• Position baby for privacy. There’s nothing wrong with facing a roomful of people while breastfeeding in public, but if it makes you feel more comfortable, position yourself to face away from the crowd, or go to the back of the restaurant or room. Some public places—especially malls and airports—have public breastfeeding lounges or nursing pods like the Mamava, so check online or call before you go. For extra discretion, you can also place a stroller or a shopping cart in front of you. Many stores, like Target, also let customers breastfeed in the dressing rooms—even if others are waiting. So never feel like a bathroom stall is your only option.
• Prepare for naysayers. Most women are able to breastfeed in public without being hassled. But if you continue to nurse in a variety of places, at some point you may find yourself faced with some unsolicited commentary about where and how you choose to feed baby. The best way to deal with people who are anti breastfeeding in public? It’s all about being prepared. “Have a straightforward answer ready in advance, so you’re not caught off guard if does happen,” Kitley says. You might say, “I’m sorry if it makes you uncomfortable, but I need to feed my baby.” You can also calmly explain that you hear that person’s opinion, but that you have a different viewpoint and it’s best if they walk away. Then leave it at that and go about your business. If you feel threatened, contact the establishment where you tried to breastfeed; they likely don’t want customers to have bad a experience, and they especially want to avoid the bad press that could potentially ensue.
Looking for some breastfeeding in public testimonials before you actually give it a go? As you’d probably expect, experiences run the gamut. From unexpected support to unfiltered criticism, moms have seen it all. And they share their stories to remind other moms that no matter what roadblocks you face, it’s your right to breastfeed wherever, whenever baby’s hungry.
Encouragement from a waitress
Whether you’re nursing or not, taking baby to a restaurant is rarely smooth sailing. But Isabelle Ames had an unusually positive experience thanks to some kind words from her server.
“While at breakfast this morning I was doing my usual thing—trying to wrangle a very active 10-month-old while trying get at least one sip of my coffee,” Ames wrote on Instagram. “When Charlotte got hungry, I started breastfeeding her. It went okay, but lately it’s been extra difficult. She has a total of six teeth now, and we have both been sick for a week. When she finished, my server came over and said, ‘This pancake is from me to you. Here’s a little note to explain why.’ She then began to tell me how ‘us mommas gotta look out for each other.’”
Discouragement from a parenting class
Just as you might receive some unexpected support for breastfeeding in public, setbacks can come when you least expect them. Australian mom Renae Rutherford says while attending a parenting seminar at her local college, an older gentleman on the events team “aggressively” reprimanded her when she started breastfeeding her 3-month-old son.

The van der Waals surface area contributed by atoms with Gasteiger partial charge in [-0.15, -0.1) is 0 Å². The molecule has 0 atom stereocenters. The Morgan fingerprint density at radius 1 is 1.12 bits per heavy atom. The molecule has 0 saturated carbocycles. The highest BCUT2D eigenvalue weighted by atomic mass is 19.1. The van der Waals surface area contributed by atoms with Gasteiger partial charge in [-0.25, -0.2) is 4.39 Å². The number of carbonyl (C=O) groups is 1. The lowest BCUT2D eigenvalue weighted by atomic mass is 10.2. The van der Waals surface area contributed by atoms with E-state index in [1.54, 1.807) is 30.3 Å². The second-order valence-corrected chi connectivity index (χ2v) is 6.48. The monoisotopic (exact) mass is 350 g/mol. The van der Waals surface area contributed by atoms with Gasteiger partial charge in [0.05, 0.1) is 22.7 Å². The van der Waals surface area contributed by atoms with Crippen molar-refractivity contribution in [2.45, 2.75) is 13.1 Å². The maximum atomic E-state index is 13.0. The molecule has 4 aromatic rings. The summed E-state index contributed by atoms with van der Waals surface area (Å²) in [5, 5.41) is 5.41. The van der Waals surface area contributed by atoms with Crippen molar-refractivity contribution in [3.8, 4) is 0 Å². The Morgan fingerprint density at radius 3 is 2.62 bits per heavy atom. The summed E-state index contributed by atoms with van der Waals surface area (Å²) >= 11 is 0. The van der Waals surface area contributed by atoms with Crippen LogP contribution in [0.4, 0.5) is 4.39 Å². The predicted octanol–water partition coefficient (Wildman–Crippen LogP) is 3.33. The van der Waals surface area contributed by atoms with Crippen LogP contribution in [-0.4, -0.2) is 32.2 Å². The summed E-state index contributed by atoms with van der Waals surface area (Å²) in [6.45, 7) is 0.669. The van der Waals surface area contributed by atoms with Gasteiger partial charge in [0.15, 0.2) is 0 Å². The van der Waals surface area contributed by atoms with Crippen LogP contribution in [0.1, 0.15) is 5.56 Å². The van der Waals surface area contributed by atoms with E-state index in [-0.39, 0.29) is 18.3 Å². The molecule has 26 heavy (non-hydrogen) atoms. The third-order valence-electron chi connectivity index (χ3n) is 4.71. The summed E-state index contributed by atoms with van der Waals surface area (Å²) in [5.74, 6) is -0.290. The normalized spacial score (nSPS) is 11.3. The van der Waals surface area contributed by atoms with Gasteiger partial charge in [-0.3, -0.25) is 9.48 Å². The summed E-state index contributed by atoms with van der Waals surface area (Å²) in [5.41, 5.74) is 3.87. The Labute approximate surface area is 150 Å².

“He started lecturing me about their policy and how breastfeeding in the theatre was a hygiene issue,” she tells Perth Now. “I said I was disappointed and embarrassed for the school and he sort of scoffed at me and said, ‘Why would the school be embarrassed?’ He was just rude. He got me angry because he really belittled me.”
Ultimately, the school, All Saints’ College, apologized to Rutherford and emphasized this take on breastfeeding in public is actually not their policy.
Whatever it takes
Comments on La Leche League’s Facebook page serve as a reminder that breastfeeding in public isn’t always something moms carefully deliberate over; sometimes, it’s just necessary. And diving right in is a great way to get past any reservations.
“With my first daughter, I covered up or went to another room to feed her. It was miserable; the cover only makes you hotter,” one comment reads. “This time around, with my son, I started out with a cover. But he sweats a lot. I decided I needed to make us comfortable and not worry about anyone else and whether they’d feel weird.”
“I’m a very modest and sometimes even shy person. But the desire to feed my babies overcame my modesty,” another comment says. “I used a cover when I was able to, but a few of my toddlers wouldn’t allow a cover and I just got over it. I would think of quick comebacks in case anyone said something. They never did—and I felt empowered.”
Standing your ground
When Avery Lane was breastfeeding at an H&R Block on a military base in Georgia, the manager asked if she could cover up with a towel. Without missing a beat, she fired back, “No, but I have a muslin if you would like to cover your face. You must not know Georgia’s breastfeeding in public laws.” Knowing your rights can help you stand up for yourself more confidently. Lane was in the right—and the military police she called ended up backing her up.
Ultimately, how, when and where you choose to breastfeed baby is your business. But if you decide that breastfeeding in public is for you, know that it’s your legal right to do so. Ignore those haters, stay connected to the people who give you the most support, and reach out to a certified lactation consultant if you aren’t getting the support you need. Whether you’re breastfeeding in public or at home, you’re creating a healthy and special bond with your child, and no one has the right to take that away from you.
Published July 2017
Please note: The Bump and the materials and information it contains are not intended to, and do not constitute, medical or other health advice or diagnosis and should not be used as such. You should always consult with a qualified physician or health professional about your specific circumstances.